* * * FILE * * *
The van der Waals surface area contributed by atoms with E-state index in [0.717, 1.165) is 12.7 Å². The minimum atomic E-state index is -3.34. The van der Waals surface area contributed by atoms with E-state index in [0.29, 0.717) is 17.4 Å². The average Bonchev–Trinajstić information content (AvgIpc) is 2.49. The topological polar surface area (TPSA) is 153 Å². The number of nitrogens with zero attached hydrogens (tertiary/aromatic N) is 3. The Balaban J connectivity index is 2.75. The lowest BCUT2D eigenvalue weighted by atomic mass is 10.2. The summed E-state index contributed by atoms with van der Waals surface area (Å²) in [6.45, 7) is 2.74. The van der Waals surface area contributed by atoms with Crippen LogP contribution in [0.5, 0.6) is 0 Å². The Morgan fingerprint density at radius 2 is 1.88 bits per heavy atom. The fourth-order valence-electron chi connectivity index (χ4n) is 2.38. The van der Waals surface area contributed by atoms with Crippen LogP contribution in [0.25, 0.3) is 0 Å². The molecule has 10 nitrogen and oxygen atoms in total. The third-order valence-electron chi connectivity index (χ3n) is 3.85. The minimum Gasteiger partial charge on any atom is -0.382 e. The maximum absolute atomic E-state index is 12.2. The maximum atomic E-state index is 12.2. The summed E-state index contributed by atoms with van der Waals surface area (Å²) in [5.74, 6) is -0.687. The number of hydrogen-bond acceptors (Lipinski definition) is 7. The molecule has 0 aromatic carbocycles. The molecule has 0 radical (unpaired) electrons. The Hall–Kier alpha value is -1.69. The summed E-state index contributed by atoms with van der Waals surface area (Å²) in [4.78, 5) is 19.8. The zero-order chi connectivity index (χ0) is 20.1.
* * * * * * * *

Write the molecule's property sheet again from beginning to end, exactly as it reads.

The van der Waals surface area contributed by atoms with E-state index in [0.717, 1.165) is 12.7 Å². The minimum atomic E-state index is -3.34. The van der Waals surface area contributed by atoms with E-state index in [0.29, 0.717) is 17.4 Å². The average Bonchev–Trinajstić information content (AvgIpc) is 2.49. The topological polar surface area (TPSA) is 153 Å². The number of nitrogens with zero attached hydrogens (tertiary/aromatic N) is 3. The Balaban J connectivity index is 2.75. The lowest BCUT2D eigenvalue weighted by atomic mass is 10.2. The summed E-state index contributed by atoms with van der Waals surface area (Å²) in [6.45, 7) is 2.74. The van der Waals surface area contributed by atoms with Crippen LogP contribution in [0.5, 0.6) is 0 Å². The Morgan fingerprint density at radius 2 is 1.88 bits per heavy atom. The fourth-order valence-electron chi connectivity index (χ4n) is 2.38. The van der Waals surface area contributed by atoms with Crippen LogP contribution in [0.25, 0.3) is 0 Å². The molecule has 10 nitrogen and oxygen atoms in total. The third-order valence-electron chi connectivity index (χ3n) is 3.85. The minimum Gasteiger partial charge on any atom is -0.382 e. The maximum absolute atomic E-state index is 12.2. The maximum atomic E-state index is 12.2. The summed E-state index contributed by atoms with van der Waals surface area (Å²) in [5.74, 6) is -0.687. The number of hydrogen-bond acceptors (Lipinski definition) is 7. The molecule has 0 aromatic carbocycles. The molecule has 0 radical (unpaired) electrons. The Hall–Kier alpha value is -1.69. The summed E-state index contributed by atoms with van der Waals surface area (Å²) in [4.78, 5) is 19.8. The zero-order chi connectivity index (χ0) is 20.1.